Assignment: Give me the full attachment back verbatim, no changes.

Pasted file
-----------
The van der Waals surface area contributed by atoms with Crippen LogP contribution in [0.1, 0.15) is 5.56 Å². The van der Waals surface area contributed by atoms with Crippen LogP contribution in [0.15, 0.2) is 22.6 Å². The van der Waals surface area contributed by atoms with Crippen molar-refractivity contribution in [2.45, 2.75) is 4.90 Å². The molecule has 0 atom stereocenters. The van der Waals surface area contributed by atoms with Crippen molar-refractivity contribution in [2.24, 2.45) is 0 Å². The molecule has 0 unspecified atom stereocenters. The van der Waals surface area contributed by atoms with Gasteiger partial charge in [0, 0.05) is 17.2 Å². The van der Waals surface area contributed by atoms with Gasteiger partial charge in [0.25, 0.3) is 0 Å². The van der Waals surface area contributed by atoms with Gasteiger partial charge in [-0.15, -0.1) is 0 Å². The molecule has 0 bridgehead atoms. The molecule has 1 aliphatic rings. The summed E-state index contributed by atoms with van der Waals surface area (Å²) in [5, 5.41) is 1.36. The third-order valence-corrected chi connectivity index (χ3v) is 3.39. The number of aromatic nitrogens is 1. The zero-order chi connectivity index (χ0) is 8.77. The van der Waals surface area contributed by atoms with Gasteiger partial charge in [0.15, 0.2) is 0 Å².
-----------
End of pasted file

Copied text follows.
The van der Waals surface area contributed by atoms with Crippen LogP contribution in [0.1, 0.15) is 5.56 Å². The van der Waals surface area contributed by atoms with Crippen LogP contribution in [0.15, 0.2) is 22.6 Å². The van der Waals surface area contributed by atoms with Crippen molar-refractivity contribution in [2.45, 2.75) is 4.90 Å². The molecule has 0 atom stereocenters. The van der Waals surface area contributed by atoms with Crippen molar-refractivity contribution in [2.24, 2.45) is 0 Å². The molecule has 0 unspecified atom stereocenters. The van der Waals surface area contributed by atoms with Gasteiger partial charge in [0, 0.05) is 17.2 Å². The van der Waals surface area contributed by atoms with Gasteiger partial charge in [0.25, 0.3) is 0 Å². The van der Waals surface area contributed by atoms with Gasteiger partial charge in [-0.15, -0.1) is 0 Å². The molecule has 0 bridgehead atoms. The molecule has 1 aliphatic rings. The summed E-state index contributed by atoms with van der Waals surface area (Å²) in [5, 5.41) is 1.36. The third-order valence-corrected chi connectivity index (χ3v) is 3.39. The number of aromatic nitrogens is 1. The zero-order chi connectivity index (χ0) is 8.77. The van der Waals surface area contributed by atoms with Gasteiger partial charge in [0.15, 0.2) is 0 Å².